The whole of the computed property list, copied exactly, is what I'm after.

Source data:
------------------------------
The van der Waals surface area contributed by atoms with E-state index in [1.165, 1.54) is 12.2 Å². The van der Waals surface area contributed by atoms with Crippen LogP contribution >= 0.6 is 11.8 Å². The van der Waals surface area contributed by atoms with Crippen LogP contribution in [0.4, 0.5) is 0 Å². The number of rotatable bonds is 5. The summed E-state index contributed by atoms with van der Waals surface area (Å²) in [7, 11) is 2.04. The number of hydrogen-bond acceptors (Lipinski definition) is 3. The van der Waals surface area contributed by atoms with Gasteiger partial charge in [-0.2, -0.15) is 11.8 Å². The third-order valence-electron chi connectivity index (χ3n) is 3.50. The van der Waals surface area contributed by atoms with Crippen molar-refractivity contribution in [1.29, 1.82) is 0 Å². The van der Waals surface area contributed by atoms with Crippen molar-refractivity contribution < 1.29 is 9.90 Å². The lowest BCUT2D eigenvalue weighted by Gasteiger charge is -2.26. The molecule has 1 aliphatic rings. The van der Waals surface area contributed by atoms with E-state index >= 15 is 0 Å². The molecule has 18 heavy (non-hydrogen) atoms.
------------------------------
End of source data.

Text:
The van der Waals surface area contributed by atoms with E-state index in [1.165, 1.54) is 12.2 Å². The van der Waals surface area contributed by atoms with Crippen LogP contribution >= 0.6 is 11.8 Å². The van der Waals surface area contributed by atoms with Crippen LogP contribution in [0.4, 0.5) is 0 Å². The number of rotatable bonds is 5. The summed E-state index contributed by atoms with van der Waals surface area (Å²) in [7, 11) is 2.04. The number of hydrogen-bond acceptors (Lipinski definition) is 3. The van der Waals surface area contributed by atoms with Gasteiger partial charge in [-0.2, -0.15) is 11.8 Å². The third-order valence-electron chi connectivity index (χ3n) is 3.50. The van der Waals surface area contributed by atoms with Crippen molar-refractivity contribution in [1.29, 1.82) is 0 Å². The van der Waals surface area contributed by atoms with Crippen molar-refractivity contribution < 1.29 is 9.90 Å². The lowest BCUT2D eigenvalue weighted by Gasteiger charge is -2.26. The molecule has 1 aliphatic rings. The van der Waals surface area contributed by atoms with E-state index >= 15 is 0 Å². The molecule has 18 heavy (non-hydrogen) atoms.